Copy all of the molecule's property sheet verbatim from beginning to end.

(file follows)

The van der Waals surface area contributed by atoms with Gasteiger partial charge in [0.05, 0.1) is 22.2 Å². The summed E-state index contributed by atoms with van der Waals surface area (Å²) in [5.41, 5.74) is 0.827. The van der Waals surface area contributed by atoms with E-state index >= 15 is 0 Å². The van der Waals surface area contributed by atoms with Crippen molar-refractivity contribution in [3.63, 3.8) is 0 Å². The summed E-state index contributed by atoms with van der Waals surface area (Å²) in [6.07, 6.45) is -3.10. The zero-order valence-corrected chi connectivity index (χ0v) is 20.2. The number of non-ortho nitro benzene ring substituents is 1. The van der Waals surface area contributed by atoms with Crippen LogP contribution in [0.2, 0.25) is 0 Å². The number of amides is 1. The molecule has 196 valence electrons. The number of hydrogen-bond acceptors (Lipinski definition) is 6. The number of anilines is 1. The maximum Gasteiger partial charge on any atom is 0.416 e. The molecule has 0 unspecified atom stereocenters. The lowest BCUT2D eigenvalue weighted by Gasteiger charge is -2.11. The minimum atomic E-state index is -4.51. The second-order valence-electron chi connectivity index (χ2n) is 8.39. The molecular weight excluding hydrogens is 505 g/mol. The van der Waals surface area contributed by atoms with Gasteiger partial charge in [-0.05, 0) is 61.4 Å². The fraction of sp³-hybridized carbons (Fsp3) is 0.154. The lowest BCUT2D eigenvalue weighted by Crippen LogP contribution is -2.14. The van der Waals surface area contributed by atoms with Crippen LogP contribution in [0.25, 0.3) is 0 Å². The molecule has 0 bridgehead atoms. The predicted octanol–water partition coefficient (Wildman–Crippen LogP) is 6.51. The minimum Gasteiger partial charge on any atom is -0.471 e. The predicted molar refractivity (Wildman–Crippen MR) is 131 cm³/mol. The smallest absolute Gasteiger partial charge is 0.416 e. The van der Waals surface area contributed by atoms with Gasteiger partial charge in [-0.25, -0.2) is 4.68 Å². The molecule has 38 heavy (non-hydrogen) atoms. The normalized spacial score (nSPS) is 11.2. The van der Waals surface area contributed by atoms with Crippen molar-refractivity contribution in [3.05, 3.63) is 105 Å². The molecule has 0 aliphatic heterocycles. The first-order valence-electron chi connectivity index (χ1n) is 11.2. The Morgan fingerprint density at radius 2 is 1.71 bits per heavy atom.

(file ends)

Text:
The van der Waals surface area contributed by atoms with Gasteiger partial charge in [0.05, 0.1) is 22.2 Å². The summed E-state index contributed by atoms with van der Waals surface area (Å²) in [5.41, 5.74) is 0.827. The van der Waals surface area contributed by atoms with E-state index >= 15 is 0 Å². The van der Waals surface area contributed by atoms with Crippen molar-refractivity contribution in [3.63, 3.8) is 0 Å². The summed E-state index contributed by atoms with van der Waals surface area (Å²) in [6.07, 6.45) is -3.10. The zero-order valence-corrected chi connectivity index (χ0v) is 20.2. The number of non-ortho nitro benzene ring substituents is 1. The van der Waals surface area contributed by atoms with Crippen LogP contribution in [0.2, 0.25) is 0 Å². The number of amides is 1. The molecule has 196 valence electrons. The number of hydrogen-bond acceptors (Lipinski definition) is 6. The number of anilines is 1. The maximum Gasteiger partial charge on any atom is 0.416 e. The molecule has 0 unspecified atom stereocenters. The lowest BCUT2D eigenvalue weighted by Gasteiger charge is -2.11. The minimum atomic E-state index is -4.51. The second-order valence-electron chi connectivity index (χ2n) is 8.39. The molecular weight excluding hydrogens is 505 g/mol. The van der Waals surface area contributed by atoms with Gasteiger partial charge in [-0.05, 0) is 61.4 Å². The fraction of sp³-hybridized carbons (Fsp3) is 0.154. The lowest BCUT2D eigenvalue weighted by Crippen LogP contribution is -2.14. The van der Waals surface area contributed by atoms with Crippen LogP contribution in [0.25, 0.3) is 0 Å². The molecule has 0 bridgehead atoms. The predicted octanol–water partition coefficient (Wildman–Crippen LogP) is 6.51. The minimum Gasteiger partial charge on any atom is -0.471 e. The predicted molar refractivity (Wildman–Crippen MR) is 131 cm³/mol. The smallest absolute Gasteiger partial charge is 0.416 e. The van der Waals surface area contributed by atoms with Gasteiger partial charge in [-0.25, -0.2) is 4.68 Å². The molecule has 38 heavy (non-hydrogen) atoms. The normalized spacial score (nSPS) is 11.2. The van der Waals surface area contributed by atoms with Crippen molar-refractivity contribution in [3.05, 3.63) is 105 Å². The molecule has 0 aliphatic heterocycles. The first-order valence-electron chi connectivity index (χ1n) is 11.2. The Morgan fingerprint density at radius 2 is 1.71 bits per heavy atom.